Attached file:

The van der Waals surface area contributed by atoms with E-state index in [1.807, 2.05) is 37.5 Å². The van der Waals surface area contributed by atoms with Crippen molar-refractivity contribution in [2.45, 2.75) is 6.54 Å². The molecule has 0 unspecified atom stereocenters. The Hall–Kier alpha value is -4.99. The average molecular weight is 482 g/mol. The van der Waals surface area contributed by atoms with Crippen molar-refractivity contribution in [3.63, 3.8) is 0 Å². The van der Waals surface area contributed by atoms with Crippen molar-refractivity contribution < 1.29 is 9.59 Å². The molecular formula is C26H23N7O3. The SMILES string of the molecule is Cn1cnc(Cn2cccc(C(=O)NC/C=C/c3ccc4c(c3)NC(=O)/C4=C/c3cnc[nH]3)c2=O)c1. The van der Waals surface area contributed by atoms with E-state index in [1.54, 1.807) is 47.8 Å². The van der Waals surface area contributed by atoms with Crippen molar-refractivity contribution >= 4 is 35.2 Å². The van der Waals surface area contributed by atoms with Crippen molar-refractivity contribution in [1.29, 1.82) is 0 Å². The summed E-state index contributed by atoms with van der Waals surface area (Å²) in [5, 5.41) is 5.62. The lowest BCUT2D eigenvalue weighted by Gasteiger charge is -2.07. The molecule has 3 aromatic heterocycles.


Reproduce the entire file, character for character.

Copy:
The van der Waals surface area contributed by atoms with E-state index in [1.807, 2.05) is 37.5 Å². The van der Waals surface area contributed by atoms with Crippen molar-refractivity contribution in [2.45, 2.75) is 6.54 Å². The molecule has 0 unspecified atom stereocenters. The Hall–Kier alpha value is -4.99. The average molecular weight is 482 g/mol. The van der Waals surface area contributed by atoms with Crippen molar-refractivity contribution in [3.63, 3.8) is 0 Å². The van der Waals surface area contributed by atoms with Crippen molar-refractivity contribution < 1.29 is 9.59 Å². The molecular formula is C26H23N7O3. The SMILES string of the molecule is Cn1cnc(Cn2cccc(C(=O)NC/C=C/c3ccc4c(c3)NC(=O)/C4=C/c3cnc[nH]3)c2=O)c1. The van der Waals surface area contributed by atoms with E-state index in [1.54, 1.807) is 47.8 Å². The van der Waals surface area contributed by atoms with Crippen molar-refractivity contribution >= 4 is 35.2 Å². The van der Waals surface area contributed by atoms with Crippen molar-refractivity contribution in [1.29, 1.82) is 0 Å². The summed E-state index contributed by atoms with van der Waals surface area (Å²) in [5, 5.41) is 5.62. The lowest BCUT2D eigenvalue weighted by Gasteiger charge is -2.07. The molecule has 3 aromatic heterocycles.